The Health and Safety Executive (HSE) has released its annual figures for the number of workplace fatality figures for 2019-20, as well as the number of people known to have died from the asbestos-related cancer, mesothelioma, in 2018.

The provisional annual data for work-related fatal accidents revealed that 111 workers were fatally injured at work between April 2019 and March 2020 (a rate of 0.34 deaths per 100,000 workers), the lowest year on record.  This represents a fall of 38 deaths from the previous year, though it is likely that this fall was accentuated by the impact of coronavirus (COVID-19) on the economy in the final two months of the year.

In line with previous years’ fatal injury statistics, these figures do not include deaths from occupational disease. Covid-19 infection is therefore not part of these figures and will not feature in fatal injury statistics in subsequent years.

While there has been a long-term reduction in the number of annual fatalities (the number has almost halved in the last 20 years), aside from the current fall, the number has remained broadly level in recent years.

How the Figures Breakdown


40 fatal injuries to construction workers were recorded, accounting for the largest share. However, over the last five years the number has fluctuated. The annual average for the past five years is 37. The annual average rate over the last five years in construction is around 4 times as high as the all industry rate.

Agriculture, Forestry & Fishing

20 fatal injuries to agricultural, forestry and fishing workers were recorded, the lowest level on record. Despite this fall, this sector continues to account for a large share of the annual fatality count. It has the highest rate of fatal injury of all the main industry sectors, around 18 times as high as the all industry rate.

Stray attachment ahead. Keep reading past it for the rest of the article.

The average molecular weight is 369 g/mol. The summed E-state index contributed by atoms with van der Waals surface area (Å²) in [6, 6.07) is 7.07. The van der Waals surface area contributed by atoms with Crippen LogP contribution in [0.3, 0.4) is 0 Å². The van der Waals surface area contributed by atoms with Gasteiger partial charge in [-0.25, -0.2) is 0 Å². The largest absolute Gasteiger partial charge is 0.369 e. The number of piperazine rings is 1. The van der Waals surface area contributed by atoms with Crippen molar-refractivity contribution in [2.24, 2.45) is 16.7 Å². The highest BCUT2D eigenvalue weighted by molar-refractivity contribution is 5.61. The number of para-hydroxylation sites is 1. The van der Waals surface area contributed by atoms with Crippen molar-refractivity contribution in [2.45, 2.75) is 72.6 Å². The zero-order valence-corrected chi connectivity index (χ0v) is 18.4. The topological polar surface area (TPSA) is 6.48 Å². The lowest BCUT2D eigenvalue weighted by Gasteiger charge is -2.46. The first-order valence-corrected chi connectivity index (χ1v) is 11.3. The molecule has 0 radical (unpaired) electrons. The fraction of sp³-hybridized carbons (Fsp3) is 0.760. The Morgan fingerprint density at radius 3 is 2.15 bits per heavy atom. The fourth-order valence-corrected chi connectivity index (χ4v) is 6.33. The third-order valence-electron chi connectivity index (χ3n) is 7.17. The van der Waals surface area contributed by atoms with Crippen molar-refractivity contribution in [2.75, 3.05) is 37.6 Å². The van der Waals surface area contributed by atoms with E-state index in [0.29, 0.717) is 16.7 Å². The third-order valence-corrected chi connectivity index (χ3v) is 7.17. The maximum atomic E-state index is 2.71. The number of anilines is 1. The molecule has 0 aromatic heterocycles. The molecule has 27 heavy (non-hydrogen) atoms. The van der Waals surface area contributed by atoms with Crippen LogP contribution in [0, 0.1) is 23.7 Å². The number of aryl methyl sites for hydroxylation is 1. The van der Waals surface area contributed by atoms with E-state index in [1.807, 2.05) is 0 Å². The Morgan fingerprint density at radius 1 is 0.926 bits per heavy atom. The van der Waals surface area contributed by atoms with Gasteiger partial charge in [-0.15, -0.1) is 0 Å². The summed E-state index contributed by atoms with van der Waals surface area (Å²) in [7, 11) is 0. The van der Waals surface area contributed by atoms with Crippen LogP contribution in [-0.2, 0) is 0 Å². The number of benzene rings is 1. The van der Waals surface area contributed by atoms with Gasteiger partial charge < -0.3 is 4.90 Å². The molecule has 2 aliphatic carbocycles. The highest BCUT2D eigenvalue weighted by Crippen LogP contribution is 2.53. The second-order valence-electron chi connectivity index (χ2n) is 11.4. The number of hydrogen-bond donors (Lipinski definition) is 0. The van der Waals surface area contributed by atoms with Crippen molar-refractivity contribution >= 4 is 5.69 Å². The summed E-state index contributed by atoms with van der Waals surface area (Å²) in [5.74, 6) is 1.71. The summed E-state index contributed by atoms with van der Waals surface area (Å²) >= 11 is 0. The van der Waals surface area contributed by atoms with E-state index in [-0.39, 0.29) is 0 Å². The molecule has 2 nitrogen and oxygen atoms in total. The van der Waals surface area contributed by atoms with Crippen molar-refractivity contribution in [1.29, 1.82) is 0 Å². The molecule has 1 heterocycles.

Waste & Recycling

5 fatal injuries to waste and recycling workers were recorded. Despite being a relatively small sector in terms of employment, the annual average fatal injury rate over the last five years is around 18 times as high as the all industry rate.

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Safe working within the Construction, Farming, Forestry and Waste Industries

Main Causes

The three most common causes of fatal injuries continue to be; workers falling from height (29), being struck by a moving vehicle (20) and being struck by a moving object (18), accounting for 60 per cent of fatal injuries in 2019/20.

Mesothelioma, which is contracted through past exposure to asbestos and is one of the few work-related diseases where deaths can be counted directly, killed 2446 in Great Britain in 2018. This is slightly lower than the average 2550 over the previous five years.

How to Minimise Risk

Regular training for employees should form an integral part of workplace safety management. Half day courses covering Safe Working at Heights, Safe Use of Ladders and Stepladders & Manual Handling can be held at our training centre in Middlewich or on site at your premises. In addition we can provide training to cover Asbestos Awareness, Site Safety Awareness, COSHH, LOLER, PUWER & Risk Assessment, all of which will equip employees and employers with the tools and knowledge to make informed and balanced judgements regarding safety in the workplace.

HSE Statement

“No one should be hurt or killed by the work they do. In these extraordinary times, we have seen many workers risking their lives to help others during the coronavirus outbreak. Although these statistics are not a reflection on Covid-19 related loss of life, it is a pertinent time to reflect.

“Every workplace fatality is a tragedy and while we are encouraged by this improvement, today’s statistics is a reminder that we cannot become complacent as we look to continue to work together to make Great Britain an even safer place to live and work.”


If you’re at all worried about the statistics mentioned in this post or if Kentra can help with training courses please do not hesitate to get in touch.

Workplace Fatality Figures


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